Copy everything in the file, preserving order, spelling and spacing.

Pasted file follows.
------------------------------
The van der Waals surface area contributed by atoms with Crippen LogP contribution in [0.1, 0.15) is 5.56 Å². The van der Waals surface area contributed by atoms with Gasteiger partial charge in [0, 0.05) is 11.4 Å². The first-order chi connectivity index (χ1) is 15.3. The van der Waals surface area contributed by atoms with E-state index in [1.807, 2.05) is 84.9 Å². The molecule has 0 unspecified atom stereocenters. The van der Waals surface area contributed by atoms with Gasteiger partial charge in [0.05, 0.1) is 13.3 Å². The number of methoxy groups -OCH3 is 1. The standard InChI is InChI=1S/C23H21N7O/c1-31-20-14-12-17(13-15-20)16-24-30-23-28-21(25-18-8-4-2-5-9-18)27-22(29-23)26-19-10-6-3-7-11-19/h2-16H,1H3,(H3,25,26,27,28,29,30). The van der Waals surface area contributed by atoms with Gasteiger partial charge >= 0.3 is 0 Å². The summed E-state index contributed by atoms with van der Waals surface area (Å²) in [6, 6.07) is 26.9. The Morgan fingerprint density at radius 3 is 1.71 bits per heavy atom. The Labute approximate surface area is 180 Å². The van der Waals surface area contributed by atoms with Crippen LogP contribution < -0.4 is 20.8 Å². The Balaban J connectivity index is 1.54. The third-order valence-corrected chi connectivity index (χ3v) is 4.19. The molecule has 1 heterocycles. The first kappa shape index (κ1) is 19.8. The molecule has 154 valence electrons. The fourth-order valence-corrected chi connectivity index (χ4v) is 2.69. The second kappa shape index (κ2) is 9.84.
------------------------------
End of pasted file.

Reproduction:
The van der Waals surface area contributed by atoms with Crippen LogP contribution in [0.1, 0.15) is 5.56 Å². The van der Waals surface area contributed by atoms with Gasteiger partial charge in [0, 0.05) is 11.4 Å². The first-order chi connectivity index (χ1) is 15.3. The van der Waals surface area contributed by atoms with E-state index in [1.807, 2.05) is 84.9 Å². The molecule has 0 unspecified atom stereocenters. The van der Waals surface area contributed by atoms with Gasteiger partial charge in [0.05, 0.1) is 13.3 Å². The number of methoxy groups -OCH3 is 1. The standard InChI is InChI=1S/C23H21N7O/c1-31-20-14-12-17(13-15-20)16-24-30-23-28-21(25-18-8-4-2-5-9-18)27-22(29-23)26-19-10-6-3-7-11-19/h2-16H,1H3,(H3,25,26,27,28,29,30). The van der Waals surface area contributed by atoms with Gasteiger partial charge >= 0.3 is 0 Å². The summed E-state index contributed by atoms with van der Waals surface area (Å²) in [6, 6.07) is 26.9. The Morgan fingerprint density at radius 3 is 1.71 bits per heavy atom. The Labute approximate surface area is 180 Å². The van der Waals surface area contributed by atoms with Crippen LogP contribution < -0.4 is 20.8 Å². The Balaban J connectivity index is 1.54. The third-order valence-corrected chi connectivity index (χ3v) is 4.19. The molecule has 1 heterocycles. The first kappa shape index (κ1) is 19.8. The molecule has 154 valence electrons. The fourth-order valence-corrected chi connectivity index (χ4v) is 2.69. The second kappa shape index (κ2) is 9.84.